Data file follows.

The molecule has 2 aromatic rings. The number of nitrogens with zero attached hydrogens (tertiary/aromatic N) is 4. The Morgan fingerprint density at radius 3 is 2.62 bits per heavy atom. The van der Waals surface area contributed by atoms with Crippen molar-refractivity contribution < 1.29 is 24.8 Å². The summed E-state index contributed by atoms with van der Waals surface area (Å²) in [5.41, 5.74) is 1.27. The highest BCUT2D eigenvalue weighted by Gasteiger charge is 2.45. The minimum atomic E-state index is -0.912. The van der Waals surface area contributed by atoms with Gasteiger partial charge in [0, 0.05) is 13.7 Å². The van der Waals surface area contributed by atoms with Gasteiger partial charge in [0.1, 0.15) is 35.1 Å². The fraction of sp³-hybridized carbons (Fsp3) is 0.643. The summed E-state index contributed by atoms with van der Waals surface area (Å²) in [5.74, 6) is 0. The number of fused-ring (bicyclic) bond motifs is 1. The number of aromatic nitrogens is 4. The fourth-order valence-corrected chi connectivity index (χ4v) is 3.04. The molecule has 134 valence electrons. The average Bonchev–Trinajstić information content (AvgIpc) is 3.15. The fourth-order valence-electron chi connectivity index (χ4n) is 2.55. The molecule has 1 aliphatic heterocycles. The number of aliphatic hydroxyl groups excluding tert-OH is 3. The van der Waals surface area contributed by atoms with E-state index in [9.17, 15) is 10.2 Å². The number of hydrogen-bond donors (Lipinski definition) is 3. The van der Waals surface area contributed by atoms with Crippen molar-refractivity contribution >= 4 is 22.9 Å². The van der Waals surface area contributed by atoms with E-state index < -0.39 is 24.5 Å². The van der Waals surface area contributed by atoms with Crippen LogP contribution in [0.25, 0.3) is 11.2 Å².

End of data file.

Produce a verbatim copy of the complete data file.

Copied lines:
The molecule has 2 aromatic rings. The number of nitrogens with zero attached hydrogens (tertiary/aromatic N) is 4. The Morgan fingerprint density at radius 3 is 2.62 bits per heavy atom. The van der Waals surface area contributed by atoms with Crippen molar-refractivity contribution < 1.29 is 24.8 Å². The summed E-state index contributed by atoms with van der Waals surface area (Å²) in [5.41, 5.74) is 1.27. The highest BCUT2D eigenvalue weighted by Gasteiger charge is 2.45. The minimum atomic E-state index is -0.912. The van der Waals surface area contributed by atoms with Gasteiger partial charge in [0, 0.05) is 13.7 Å². The van der Waals surface area contributed by atoms with Gasteiger partial charge in [0.1, 0.15) is 35.1 Å². The fraction of sp³-hybridized carbons (Fsp3) is 0.643. The summed E-state index contributed by atoms with van der Waals surface area (Å²) in [5.74, 6) is 0. The number of fused-ring (bicyclic) bond motifs is 1. The number of aromatic nitrogens is 4. The fourth-order valence-corrected chi connectivity index (χ4v) is 3.04. The molecule has 134 valence electrons. The average Bonchev–Trinajstić information content (AvgIpc) is 3.15. The fourth-order valence-electron chi connectivity index (χ4n) is 2.55. The molecule has 1 aliphatic heterocycles. The number of aliphatic hydroxyl groups excluding tert-OH is 3. The van der Waals surface area contributed by atoms with E-state index in [9.17, 15) is 10.2 Å². The number of hydrogen-bond donors (Lipinski definition) is 3. The van der Waals surface area contributed by atoms with Crippen molar-refractivity contribution >= 4 is 22.9 Å². The van der Waals surface area contributed by atoms with E-state index < -0.39 is 24.5 Å². The van der Waals surface area contributed by atoms with Crippen LogP contribution in [0.25, 0.3) is 11.2 Å².